Thanks in advance
I would count it as an interior parking garage with a LPDLighting power density (LPD) is the amount of electric lighting, usually measured in watts per square foot, being used to illuminate a given space. of 0.20 W/ sq. ft.
It is necessary to check the level of lighting in facades that are not in the limit of the project boundary? (This facades are in plazas inside the project boundary, but not in the limit)
I'm not sure how you are using the word "limit". Generally the project boundary is the same thing as the lighting boundary. But along roads we can use the centerline of the public road as the lighting boundary. Also, a campus can use a much larger lighting boundary than the project boundary.
If the light fixture or façade is within the project boundary it must be included in the calculations. There are some exceptions. It doesn't make sense to me when you say the facades are inside the project boundary, but not in the limit.
Hello Bill, I mean exterior walls but are not faced the street, but indoors. They aren't in line with the project boundary.
I understood that lighting pollution applies to light levels beyond the project boundary, caused by lights within project boundary, but not applies to interior facades. Is that true?
It sounds like the walls are blocking the light from the project boundary. They are still included but the walls and any other built structures are also included. The lights are there, you just can't see them from the project boundary.
Now if this is an open plaza there might still be uplight coming from these lights. That still needs to be included in your uplight calculation. And they still need to be counted in the lighting power calculations.
Thank's! I think I understand a little more.
We are developing a high rise multi-residential project (5 buildings) in a undeveloped land, the area is between the access to a national park and multiple neighborhood (residential units). The area belongs to a high priority zone established in municipal plans to increase density in this zone.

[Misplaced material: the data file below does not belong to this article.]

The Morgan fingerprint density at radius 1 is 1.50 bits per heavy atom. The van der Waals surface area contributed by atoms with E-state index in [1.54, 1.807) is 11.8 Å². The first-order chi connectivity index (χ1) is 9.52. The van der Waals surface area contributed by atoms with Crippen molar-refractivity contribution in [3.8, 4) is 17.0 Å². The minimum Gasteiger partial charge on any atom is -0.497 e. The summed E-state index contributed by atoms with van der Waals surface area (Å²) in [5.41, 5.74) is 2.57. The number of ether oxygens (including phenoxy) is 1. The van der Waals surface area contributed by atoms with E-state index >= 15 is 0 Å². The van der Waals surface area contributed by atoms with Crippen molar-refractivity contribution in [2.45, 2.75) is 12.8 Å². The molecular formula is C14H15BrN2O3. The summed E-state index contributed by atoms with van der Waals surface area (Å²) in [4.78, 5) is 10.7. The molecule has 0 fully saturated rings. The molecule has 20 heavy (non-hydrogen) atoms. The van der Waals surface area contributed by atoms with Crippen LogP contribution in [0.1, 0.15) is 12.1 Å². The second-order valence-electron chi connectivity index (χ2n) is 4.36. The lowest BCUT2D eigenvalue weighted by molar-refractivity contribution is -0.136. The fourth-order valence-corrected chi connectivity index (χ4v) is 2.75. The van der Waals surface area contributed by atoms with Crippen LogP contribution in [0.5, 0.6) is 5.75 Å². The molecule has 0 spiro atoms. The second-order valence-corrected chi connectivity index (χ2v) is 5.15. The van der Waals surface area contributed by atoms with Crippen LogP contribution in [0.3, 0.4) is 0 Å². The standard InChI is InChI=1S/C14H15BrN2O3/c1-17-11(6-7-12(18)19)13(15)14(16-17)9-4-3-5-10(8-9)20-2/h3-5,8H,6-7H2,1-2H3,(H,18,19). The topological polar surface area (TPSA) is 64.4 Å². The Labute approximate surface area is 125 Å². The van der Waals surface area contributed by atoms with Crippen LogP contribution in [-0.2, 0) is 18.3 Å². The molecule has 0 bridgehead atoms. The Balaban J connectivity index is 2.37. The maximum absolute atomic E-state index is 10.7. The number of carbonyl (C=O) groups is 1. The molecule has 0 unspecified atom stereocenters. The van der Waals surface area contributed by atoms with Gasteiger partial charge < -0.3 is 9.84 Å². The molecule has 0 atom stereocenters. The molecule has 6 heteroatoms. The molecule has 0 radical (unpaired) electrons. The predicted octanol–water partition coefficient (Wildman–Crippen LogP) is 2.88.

However the site falls into a "Zone1" by ASHRAE Addenda or "LZ-0" by MLO, but according to MLO "Selection of lighting zone or zones should be based not on existing conditions but rather on the type of lighting environments the jurisdiction seeks to achieve".
Can we use the last sentence from the MLO to change the ASHRAE Zone to a less rigorous one?? in addition to the Existent Municipal High-Priority Development Site definition.
First of all it depends on what version of the credit you are using. If you are using the 2009 version, then the MLO LZ definitions do not apply, only the ASHRAE/IES 90.1 definitions. The determination of the LZ for LEED is generally based on the project site itself, so I think you could justify an LZ2 designation according to 90.1 definitions based on your description of your project. You have a bit of an odd situation because you are up against national park land. If your GBCIThe Green Building Certification Institute (GBCI) manages Leadership in Energy and Environmental Design (LEED) building certification and professional accreditation processes. It was established in 2008 with support from the U.S. Green Building Council (USGBC). reviewer takes a conservative approach to LZ designation they might consider it to be LZ1. If you're are using the v4 version of the credit and the MLO definition, I think you'd be LZ1 or LZ2, certainly not LZ0.